With the help of his spirit guide, his ability to identify members of the audience and give personal details is uncanny. He can also put them in touch with famous celebrities such as Elvis Presley and John Lennon.

He performs several amazing illusions including an assist from William Shakespeare who helped him quote some lines from the Complete Works chosen at random. Between the extraordinary feats, he has a witty line of patter. This blend of humour and magic is a winning combination.

Reviewed by Ben

Venue; Venue Number                  Pleasance Courtyard; V33

Dates                                                  4 to 30 August 2010

Times                                                 14.15 to 15.15

Fringe Programme Page Number: 71

Adam Riches Rides!

4 Stars


Adam Riches superb, highly visual comedy comes from a selection of bizarre characters in a series of extended sketches. He opens with Pierce Brosnan as a singing and dancing centaur, his assistant playing the back end of the horse. A member of the audience is encouraged to ride the horse which eventually he achieves successfully. This sets the madcap tone for the sketches which follow. Volunteers from the audience are crucial to the play acting.

His energy never flags in his character roles, as he encourages and directs his volunteers to give a performance as well. There is plenty of room for hilarious ad libs. He reprises his super hero character, Victor Legit, who on this occasion is doing battle to fight against addiction to a certain make of drinking yoghurt. How Adam Riches gets away with all the silliness is his flamboyant, commanding stage presence and wonderful sense of timing.

Reviewed by Ben

Venue; Venue Number                  Pleasance Courtyard; V33

Dates                                                  4 to 30 August 2010

Times                                                 16.00 to 17.00

Fringe Programme Page Number: 22

Scottish Falsetto Sock Puppet Theatre – on the Telly

4 Stars


This is a non stop show of puns and daft, funny comedy. Two sock puppets form the classic double act; one is sensible and trying to keep to a planned script whilst the other is anarchic doing his best to hog the limelight.

The pace is frenetic as they play out sketches of different TV genres involving numerous costume changes. There is the period drama with rival claimants to the beautiful heroine attempting to fight a duel. We just know the puppet master cannot physically do the walking 10 paces apart and the compromise is hilarious. A sketch with the mixing of dialogue from a cookery programme and a gardening programme along with the appearance of superman calls for split second timing and dexterity. Between the sketches, songs are performed to rock classics with the lyrics twisted and made very adult.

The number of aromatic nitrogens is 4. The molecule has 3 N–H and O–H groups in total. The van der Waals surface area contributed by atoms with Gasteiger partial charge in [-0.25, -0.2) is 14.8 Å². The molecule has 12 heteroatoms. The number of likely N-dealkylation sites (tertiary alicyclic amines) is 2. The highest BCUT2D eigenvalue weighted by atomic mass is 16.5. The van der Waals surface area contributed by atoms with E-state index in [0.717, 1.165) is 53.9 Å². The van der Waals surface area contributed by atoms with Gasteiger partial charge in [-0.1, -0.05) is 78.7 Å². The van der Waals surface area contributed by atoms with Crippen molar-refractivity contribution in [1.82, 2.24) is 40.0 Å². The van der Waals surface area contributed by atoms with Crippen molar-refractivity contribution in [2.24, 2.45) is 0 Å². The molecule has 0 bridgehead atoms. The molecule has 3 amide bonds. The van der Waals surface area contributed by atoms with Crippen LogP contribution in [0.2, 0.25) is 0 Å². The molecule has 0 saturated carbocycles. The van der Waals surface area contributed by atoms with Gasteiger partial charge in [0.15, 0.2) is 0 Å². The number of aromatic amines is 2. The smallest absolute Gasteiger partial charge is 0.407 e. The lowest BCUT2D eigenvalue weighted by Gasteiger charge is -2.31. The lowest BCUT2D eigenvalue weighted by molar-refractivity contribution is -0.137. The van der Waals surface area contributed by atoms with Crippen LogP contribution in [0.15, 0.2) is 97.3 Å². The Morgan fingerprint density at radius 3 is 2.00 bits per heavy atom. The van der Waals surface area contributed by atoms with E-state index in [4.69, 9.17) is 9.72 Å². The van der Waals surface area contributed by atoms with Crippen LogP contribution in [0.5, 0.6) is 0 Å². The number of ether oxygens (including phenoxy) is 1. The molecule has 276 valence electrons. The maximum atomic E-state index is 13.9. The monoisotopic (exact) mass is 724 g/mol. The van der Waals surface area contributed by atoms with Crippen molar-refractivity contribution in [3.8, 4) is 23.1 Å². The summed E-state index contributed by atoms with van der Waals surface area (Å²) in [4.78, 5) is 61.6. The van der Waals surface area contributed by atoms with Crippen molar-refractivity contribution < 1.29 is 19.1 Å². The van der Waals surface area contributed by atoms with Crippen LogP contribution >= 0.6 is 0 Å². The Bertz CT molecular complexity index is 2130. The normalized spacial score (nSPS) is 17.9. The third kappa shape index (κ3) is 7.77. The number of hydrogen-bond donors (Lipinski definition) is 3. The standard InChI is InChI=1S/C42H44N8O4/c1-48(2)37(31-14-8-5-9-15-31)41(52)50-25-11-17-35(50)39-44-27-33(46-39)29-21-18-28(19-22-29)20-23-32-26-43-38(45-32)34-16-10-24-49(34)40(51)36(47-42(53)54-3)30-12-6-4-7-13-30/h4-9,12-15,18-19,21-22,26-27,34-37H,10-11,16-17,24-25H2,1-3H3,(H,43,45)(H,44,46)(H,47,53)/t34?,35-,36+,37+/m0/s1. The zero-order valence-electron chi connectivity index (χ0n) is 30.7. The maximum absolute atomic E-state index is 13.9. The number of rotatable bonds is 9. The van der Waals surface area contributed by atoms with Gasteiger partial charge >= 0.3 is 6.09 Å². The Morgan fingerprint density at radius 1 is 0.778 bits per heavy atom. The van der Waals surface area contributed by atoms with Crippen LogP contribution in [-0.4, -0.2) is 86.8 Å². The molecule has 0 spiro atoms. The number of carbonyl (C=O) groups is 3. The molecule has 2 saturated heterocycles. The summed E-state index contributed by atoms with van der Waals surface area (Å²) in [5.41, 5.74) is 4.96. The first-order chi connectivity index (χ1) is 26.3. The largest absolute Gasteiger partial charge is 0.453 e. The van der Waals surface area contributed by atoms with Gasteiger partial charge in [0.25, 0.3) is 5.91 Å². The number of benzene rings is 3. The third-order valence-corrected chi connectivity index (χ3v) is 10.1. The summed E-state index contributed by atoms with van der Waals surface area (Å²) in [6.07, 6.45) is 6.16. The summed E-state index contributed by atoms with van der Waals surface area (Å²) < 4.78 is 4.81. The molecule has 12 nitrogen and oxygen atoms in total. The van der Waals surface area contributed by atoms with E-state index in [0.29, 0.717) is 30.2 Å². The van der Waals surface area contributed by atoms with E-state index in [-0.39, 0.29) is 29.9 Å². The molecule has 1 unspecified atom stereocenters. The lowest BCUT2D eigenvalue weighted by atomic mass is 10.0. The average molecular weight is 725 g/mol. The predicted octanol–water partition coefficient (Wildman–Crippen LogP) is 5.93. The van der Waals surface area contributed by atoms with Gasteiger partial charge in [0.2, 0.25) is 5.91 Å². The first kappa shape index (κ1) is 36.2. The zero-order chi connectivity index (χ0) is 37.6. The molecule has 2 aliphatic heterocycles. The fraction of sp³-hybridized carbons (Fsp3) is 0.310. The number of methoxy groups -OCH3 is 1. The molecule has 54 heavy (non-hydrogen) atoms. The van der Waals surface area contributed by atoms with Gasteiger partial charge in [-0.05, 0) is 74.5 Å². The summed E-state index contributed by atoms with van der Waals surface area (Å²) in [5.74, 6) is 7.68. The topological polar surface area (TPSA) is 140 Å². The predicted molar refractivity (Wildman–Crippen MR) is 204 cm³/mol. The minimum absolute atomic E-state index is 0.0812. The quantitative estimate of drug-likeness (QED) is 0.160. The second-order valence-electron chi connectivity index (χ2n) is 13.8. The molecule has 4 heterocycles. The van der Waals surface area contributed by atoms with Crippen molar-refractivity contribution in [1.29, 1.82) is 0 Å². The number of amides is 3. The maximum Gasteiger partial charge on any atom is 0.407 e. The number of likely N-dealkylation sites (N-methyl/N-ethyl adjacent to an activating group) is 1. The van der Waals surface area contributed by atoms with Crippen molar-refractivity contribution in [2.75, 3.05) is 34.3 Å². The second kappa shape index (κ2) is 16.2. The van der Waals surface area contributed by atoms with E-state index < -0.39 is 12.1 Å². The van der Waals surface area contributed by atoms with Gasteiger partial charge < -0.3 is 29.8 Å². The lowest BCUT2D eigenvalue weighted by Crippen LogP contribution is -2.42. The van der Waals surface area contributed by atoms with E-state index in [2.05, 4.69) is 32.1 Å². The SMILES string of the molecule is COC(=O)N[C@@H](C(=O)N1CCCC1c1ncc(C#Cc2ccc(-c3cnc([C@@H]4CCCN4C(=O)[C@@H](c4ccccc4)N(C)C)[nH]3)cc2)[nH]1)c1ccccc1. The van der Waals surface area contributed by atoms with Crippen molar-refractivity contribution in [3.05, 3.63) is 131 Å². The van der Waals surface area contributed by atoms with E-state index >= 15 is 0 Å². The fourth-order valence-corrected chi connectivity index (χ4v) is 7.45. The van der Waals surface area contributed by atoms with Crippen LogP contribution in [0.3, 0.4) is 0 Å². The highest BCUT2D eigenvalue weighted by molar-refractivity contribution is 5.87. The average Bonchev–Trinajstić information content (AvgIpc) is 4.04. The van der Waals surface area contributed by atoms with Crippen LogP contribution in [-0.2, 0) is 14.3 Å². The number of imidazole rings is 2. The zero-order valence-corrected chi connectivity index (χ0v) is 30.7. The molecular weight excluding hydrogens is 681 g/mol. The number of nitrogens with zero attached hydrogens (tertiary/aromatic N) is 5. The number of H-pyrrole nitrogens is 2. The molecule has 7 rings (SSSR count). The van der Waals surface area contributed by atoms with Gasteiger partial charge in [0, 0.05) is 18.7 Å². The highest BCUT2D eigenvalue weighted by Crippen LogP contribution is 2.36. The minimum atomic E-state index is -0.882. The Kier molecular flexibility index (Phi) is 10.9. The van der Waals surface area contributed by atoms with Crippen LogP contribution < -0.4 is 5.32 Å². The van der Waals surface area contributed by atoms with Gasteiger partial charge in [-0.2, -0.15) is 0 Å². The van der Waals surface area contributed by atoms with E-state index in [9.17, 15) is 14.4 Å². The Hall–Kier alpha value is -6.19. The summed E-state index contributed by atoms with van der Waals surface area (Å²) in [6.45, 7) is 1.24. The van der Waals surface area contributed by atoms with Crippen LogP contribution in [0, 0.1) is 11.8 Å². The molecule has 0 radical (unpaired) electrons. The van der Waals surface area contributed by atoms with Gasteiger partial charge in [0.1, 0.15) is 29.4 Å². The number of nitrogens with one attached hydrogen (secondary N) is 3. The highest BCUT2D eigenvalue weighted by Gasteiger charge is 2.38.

The perfect synchronisation of the hand movements and the delivery of the lines bring the puppets to life. Undoubtedly, there are a number of very corny puns but with so many fired at you, there are some classics.

Reviewed by Ben

Venue; Venue Number                  Gilded Balloon Teviot; V14

Dates                                                  4 to 29 August 2010

Times                                                 21.15 to 22.15

Fringe Programme Page Number: 120

The Bruce Collective

2 Stars


There is a lot going on this show – improvised comedy against a green backdrop with computer wizardry to produce a science fiction film on a projection screen. Chris Harvey-John directs with his laptop as location scenes flash up on to the projection screen.

Suggestions and objects from the audience give the three performers, Jarred Christmas, Mike Wozniak and Simon Young, the ideas to work into a plot of good versus evil. There are some impressive special effects, talking heads for example. However, working the comedy into a pre-set framework meant that Chris Harvey-John’s direction seemed to cause confusion all round. Much of the fun of improvised comedy is when performers run and run, bouncing ideas of each other. Just as I felt they were going in a good direction, they had to move on because of the demands of the story. For me, it was a show that never quite took off.

Reviewed by Ben

Venue; Venue Number                  Gilded Balloon; V14

Dates                                                  20 to 30 August 2010

Times                                                 18.30 to 19.30

Fringe Programme Page Number: 38